Monday, November 29

Virginia to remove Robert E Lee statue from state capital Richmond | Virginia


One of the largest Confederate statues still on public display in the US will be removed Wednesday when authorities remove the imposing bronze depiction of General Robert E Lee from Richmond, Virginia, the former capital of the Confederacy.

The statue of Lee on horseback tops a massive granite base that is covered in protest graffiti, and the statue and pedestal have featured images of George Floyd’s face and the letters BLM. projected on them since Floyd’s murder in 2020 by a police officer in Minneapolis.

The protective fence will be erected Tuesday along Monument Avenue in Richmond, where many other Confederate statues have already been removed. Only Lee remains, peering out from the middle of a major roundabout.

On Wednesday, he will remove the bronze statue of the man and the horse, but not the granite base.

Statues of Lee and Confederate General Stonewall Jackson were peacefully removed from Charlottesville in July, from a park where the far-right held a rally in August 2017 that turned into deadly violence against counter-protesters when they marched against neo-Nazis and other extremists.

Lee led Confederate forces during the American Civil War when the South tried to maintain slavery.

Lee’s statue will fall 130 years after its construction and more than a year after the Virginia government tried to remove it, delayed by a legal battle between those who advocate for its preservation and those who criticize it as a symbol of racial injustice.

“Virginia’s largest monument to the Confederate insurrection will collapse this week,” Virginia Governor Ralph Northam said Monday. “This is an important step in showing who we are and what we value as a community.”

Northam had announced plans to tear down the statue in June last year, 10 days after George Floyd died under the knees of a Minneapolis police officer, sparking national and international protests against police brutality and racism.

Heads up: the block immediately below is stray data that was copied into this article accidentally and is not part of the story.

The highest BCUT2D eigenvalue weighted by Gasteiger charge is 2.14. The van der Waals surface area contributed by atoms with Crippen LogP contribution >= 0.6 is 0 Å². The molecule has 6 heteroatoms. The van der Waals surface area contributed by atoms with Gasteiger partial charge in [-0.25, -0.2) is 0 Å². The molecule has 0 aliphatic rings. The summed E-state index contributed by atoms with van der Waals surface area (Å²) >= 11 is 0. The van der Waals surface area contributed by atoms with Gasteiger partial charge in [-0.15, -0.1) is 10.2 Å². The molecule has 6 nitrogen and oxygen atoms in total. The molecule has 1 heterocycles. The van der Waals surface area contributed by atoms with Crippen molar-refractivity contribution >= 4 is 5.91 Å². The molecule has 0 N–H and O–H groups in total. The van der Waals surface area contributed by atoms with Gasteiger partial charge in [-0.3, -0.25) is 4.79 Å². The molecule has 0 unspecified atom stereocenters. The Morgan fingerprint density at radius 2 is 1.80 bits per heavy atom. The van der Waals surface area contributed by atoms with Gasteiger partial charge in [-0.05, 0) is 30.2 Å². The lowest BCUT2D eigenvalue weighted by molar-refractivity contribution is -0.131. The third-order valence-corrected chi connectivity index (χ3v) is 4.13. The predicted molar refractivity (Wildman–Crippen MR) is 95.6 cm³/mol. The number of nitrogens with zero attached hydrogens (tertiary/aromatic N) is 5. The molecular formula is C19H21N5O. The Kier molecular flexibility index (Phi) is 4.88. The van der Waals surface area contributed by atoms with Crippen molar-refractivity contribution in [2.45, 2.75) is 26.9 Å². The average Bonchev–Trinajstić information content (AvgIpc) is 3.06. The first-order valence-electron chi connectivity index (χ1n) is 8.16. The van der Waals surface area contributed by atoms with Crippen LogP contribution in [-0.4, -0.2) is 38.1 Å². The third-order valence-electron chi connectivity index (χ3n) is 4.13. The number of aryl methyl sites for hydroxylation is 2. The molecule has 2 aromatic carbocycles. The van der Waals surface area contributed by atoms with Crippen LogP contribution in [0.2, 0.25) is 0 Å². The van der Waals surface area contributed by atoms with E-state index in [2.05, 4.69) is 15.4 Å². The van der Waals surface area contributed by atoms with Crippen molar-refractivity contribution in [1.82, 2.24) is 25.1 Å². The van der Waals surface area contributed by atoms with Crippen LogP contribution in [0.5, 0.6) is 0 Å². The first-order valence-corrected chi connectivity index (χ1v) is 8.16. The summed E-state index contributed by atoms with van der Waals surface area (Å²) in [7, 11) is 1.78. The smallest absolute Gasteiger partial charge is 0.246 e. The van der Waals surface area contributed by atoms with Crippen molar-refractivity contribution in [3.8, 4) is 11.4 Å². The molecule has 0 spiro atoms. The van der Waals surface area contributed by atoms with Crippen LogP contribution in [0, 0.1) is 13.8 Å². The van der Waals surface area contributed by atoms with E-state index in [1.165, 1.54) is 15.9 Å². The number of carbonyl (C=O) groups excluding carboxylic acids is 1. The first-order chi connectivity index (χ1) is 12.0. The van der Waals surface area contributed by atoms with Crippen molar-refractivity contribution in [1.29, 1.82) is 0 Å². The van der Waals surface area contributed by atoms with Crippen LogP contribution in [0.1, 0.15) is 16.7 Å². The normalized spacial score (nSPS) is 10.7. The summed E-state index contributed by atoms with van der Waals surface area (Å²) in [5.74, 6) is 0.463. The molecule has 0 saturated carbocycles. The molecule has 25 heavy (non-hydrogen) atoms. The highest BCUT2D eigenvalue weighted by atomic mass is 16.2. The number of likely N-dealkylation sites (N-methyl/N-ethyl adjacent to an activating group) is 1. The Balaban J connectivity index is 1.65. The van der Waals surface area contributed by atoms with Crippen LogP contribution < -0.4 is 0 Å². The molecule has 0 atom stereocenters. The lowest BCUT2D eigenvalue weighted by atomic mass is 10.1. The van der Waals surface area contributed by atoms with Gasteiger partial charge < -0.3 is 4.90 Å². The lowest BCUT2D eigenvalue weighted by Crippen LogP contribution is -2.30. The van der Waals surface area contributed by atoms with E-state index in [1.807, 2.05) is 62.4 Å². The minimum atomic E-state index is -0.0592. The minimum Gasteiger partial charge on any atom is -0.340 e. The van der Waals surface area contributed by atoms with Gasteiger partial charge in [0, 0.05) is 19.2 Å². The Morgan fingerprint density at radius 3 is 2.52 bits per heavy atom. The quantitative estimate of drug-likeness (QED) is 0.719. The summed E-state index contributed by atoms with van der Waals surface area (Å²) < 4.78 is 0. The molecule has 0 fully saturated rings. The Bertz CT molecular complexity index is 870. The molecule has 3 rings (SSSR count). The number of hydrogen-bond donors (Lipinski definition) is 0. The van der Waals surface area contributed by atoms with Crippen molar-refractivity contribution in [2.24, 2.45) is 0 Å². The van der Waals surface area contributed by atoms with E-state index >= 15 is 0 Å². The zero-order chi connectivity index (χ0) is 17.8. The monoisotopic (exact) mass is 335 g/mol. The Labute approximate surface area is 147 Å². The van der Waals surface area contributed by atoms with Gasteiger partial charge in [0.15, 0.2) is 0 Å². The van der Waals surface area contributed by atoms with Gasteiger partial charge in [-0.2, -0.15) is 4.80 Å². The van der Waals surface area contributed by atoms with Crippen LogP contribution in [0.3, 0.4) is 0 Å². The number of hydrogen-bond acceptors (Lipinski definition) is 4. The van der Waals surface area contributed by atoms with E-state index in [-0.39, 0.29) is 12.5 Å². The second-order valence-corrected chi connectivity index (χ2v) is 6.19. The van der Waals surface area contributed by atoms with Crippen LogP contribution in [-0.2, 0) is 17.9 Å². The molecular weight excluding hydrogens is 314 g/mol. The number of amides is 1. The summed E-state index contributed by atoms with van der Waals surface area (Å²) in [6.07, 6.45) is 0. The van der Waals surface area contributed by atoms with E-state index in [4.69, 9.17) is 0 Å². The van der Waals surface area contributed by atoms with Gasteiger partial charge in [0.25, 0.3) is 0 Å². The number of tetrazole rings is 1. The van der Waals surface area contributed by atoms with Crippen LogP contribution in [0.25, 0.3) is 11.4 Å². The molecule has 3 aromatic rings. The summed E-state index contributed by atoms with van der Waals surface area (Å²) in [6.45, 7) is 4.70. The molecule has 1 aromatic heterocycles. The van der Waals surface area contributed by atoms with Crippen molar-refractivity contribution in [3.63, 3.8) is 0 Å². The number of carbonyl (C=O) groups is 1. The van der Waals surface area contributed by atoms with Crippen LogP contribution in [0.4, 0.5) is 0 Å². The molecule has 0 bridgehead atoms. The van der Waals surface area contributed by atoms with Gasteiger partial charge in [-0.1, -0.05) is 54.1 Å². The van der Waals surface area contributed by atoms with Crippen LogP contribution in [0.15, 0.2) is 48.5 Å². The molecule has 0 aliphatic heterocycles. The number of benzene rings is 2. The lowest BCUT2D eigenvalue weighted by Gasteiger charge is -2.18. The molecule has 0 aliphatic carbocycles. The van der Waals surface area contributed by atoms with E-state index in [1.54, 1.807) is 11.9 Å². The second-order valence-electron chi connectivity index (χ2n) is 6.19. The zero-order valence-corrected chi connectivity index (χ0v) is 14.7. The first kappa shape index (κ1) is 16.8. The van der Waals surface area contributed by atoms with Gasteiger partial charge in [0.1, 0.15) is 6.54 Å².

Plans were stalled by two lawsuits filed by residents who opposed its removal, but last week’s rulings by the Virginia state supreme court cleared the way for the statue to finally leave.

In Richmond, a city that was the capital of the Confederacy for much of the Civil War, the city has removed more than a dozen other Confederate statues on city grounds since Floyd’s death.

As one of the largest and most recognizable Confederate statues in the country, the removal of Lee’s status is expected to draw large crowds.

The Northam administration has said it will seek public opinion on the future of the statue. The 40-foot granite pedestal will be left behind for now amid efforts to rethink Monument Avenue’s design.

Some advocates of racial justice don’t want it removed, seeing the graffiti-covered pedestal as a symbol of the protest movement that erupted after Floyd’s murder.

Lawrence West, 38, a member of BLM RVA (Black Lives Matter Richmond Virginia), an activist group that has been occupying the space transformed into the Lee memorial, said he believes the decision to remove the statue was prompted by work of the protesters.

“I mean, it hadn’t come down before. They (the Democrats in charge of state government) had every chance in the world. “


www.theguardian.com

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